Residents in eight states have a higher risk of dying from coronavirus compared to the rest of the country, according to a new geospatial analysis by the University of Cincinnati. Likewise, those living in some rural counties in Ohio also face higher risks than other Ohioans based on infection rates and the availability of critical-care resources.
The Geospatial Health Advising Group submitted a new public health policy brief this week to the Ohio Department of Health. Researchers found that the virus is having a disparate impact across the United States. Some people face a much higher risk of dying from the virus than others based simply on where they live.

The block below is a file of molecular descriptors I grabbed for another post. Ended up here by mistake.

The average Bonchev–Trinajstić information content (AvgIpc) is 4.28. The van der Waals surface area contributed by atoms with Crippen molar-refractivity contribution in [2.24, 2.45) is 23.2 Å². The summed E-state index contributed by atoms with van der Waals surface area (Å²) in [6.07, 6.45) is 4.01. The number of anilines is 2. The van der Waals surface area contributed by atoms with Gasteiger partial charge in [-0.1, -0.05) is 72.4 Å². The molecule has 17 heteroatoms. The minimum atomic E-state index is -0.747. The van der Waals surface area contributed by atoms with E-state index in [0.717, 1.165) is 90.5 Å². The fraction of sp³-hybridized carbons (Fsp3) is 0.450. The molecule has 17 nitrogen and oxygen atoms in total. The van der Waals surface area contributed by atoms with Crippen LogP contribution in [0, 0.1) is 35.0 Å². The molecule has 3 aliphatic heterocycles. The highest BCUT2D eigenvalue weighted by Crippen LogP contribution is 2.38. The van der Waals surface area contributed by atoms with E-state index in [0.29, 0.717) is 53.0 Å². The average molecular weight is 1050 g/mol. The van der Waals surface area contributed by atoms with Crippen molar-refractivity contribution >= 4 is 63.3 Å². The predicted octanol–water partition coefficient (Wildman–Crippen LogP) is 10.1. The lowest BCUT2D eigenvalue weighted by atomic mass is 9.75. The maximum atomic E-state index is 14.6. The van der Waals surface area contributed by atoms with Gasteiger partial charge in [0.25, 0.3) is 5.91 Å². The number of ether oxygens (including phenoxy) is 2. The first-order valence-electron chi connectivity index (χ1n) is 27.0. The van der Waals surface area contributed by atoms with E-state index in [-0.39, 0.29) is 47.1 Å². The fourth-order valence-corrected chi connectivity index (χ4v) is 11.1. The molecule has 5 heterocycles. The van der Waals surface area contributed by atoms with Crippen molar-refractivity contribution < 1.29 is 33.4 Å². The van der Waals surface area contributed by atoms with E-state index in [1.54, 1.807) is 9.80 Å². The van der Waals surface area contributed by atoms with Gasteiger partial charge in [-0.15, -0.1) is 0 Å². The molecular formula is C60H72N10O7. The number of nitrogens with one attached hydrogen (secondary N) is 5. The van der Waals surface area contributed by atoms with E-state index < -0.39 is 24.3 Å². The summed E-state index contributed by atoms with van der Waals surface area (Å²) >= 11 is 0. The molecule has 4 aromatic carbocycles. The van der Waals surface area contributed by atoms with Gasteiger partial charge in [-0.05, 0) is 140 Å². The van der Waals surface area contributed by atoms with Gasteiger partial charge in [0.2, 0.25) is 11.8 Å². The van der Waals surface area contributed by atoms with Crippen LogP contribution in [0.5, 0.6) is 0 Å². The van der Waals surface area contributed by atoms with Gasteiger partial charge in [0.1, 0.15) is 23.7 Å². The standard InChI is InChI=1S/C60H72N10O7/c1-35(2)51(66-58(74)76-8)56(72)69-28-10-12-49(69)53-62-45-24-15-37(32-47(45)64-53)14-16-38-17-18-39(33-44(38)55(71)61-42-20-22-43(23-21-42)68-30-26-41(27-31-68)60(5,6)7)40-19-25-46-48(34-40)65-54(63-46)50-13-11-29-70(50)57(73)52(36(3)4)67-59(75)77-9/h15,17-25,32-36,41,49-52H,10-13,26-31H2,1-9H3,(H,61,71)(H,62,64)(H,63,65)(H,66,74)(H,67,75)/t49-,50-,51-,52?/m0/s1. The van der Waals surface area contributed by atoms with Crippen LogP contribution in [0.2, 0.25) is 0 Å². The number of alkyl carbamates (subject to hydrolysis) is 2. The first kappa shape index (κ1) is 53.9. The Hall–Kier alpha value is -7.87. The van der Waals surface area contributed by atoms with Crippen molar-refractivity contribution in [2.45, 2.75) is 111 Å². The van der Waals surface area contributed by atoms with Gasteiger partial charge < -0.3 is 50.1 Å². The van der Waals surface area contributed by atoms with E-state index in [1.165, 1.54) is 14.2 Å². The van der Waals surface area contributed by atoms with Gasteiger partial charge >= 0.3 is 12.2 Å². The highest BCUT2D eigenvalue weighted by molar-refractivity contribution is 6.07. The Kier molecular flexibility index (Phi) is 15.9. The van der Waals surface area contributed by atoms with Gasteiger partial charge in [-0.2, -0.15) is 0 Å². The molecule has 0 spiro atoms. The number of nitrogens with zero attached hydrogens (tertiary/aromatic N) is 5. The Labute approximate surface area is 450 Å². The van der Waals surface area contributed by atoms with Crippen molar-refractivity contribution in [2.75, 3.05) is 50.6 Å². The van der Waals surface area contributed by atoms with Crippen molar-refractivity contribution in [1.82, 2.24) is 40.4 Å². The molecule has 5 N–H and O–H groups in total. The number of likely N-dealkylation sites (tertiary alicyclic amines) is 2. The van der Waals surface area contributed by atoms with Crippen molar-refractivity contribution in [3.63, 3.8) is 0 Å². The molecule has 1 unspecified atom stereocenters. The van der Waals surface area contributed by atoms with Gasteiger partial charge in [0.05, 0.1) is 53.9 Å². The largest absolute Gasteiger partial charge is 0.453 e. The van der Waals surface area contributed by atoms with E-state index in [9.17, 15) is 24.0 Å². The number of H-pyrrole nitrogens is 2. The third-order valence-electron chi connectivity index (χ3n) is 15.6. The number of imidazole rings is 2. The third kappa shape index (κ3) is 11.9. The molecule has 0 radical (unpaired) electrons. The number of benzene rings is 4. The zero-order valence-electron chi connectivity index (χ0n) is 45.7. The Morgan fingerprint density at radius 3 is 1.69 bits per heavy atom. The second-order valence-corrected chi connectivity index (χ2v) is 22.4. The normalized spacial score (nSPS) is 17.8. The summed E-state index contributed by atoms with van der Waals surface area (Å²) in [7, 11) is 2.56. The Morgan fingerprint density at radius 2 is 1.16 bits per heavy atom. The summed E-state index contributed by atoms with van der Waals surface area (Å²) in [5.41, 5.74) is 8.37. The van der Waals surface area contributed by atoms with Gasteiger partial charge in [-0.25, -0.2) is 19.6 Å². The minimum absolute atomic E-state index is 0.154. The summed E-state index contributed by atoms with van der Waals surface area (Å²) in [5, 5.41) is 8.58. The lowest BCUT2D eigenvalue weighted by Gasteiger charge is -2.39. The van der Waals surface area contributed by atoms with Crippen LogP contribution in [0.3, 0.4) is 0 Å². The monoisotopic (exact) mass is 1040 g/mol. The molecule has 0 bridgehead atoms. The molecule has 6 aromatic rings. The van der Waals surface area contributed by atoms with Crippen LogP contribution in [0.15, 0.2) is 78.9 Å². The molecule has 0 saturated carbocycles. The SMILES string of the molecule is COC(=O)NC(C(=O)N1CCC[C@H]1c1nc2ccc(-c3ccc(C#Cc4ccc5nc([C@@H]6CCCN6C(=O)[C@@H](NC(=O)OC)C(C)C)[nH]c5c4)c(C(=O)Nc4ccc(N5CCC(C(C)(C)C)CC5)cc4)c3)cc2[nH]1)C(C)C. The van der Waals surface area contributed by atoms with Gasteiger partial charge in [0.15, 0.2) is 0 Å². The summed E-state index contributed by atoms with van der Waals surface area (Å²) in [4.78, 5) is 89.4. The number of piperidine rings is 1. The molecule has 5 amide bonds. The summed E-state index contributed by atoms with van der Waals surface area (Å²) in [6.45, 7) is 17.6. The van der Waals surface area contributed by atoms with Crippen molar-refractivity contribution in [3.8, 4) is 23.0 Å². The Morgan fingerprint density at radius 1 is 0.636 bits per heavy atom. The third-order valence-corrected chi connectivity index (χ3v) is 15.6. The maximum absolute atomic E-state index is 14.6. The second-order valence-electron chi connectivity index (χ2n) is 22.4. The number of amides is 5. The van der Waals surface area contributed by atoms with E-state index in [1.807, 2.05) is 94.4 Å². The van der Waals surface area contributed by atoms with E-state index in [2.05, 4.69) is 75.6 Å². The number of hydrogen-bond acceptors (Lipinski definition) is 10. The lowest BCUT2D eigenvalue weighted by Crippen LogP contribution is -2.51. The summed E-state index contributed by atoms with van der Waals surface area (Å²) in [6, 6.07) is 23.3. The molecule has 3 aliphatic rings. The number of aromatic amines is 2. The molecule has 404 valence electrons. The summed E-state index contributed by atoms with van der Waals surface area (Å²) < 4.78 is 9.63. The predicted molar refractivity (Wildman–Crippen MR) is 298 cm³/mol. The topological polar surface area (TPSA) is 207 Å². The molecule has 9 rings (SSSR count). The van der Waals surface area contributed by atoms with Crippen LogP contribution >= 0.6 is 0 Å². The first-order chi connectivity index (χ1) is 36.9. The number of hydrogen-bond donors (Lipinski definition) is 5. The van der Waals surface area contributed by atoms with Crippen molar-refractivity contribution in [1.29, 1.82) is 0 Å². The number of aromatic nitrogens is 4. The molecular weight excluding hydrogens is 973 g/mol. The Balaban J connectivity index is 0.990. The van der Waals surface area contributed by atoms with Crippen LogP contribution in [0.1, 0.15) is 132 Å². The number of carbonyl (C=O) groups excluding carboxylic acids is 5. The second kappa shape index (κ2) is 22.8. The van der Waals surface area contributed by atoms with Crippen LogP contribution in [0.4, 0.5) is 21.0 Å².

Nationally, residents in eight states face a higher than average risk of dying from COVID-19: Indiana, Michigan, Colorado, Connecticut, Massachusetts, Louisiana, New Jersey and Washington.
“Overall, we found that COVID-19 related risk is not the same everywhere,” said Diego Cuadros, assistant professor of geography in UC’s College of Arts and Sciences. He is director of UC’s Health Geography and Disease Modeling Laboratory.
“Most counties with high COVID-19-related mortality risk had middle-to-low critical-care capacity,” he said.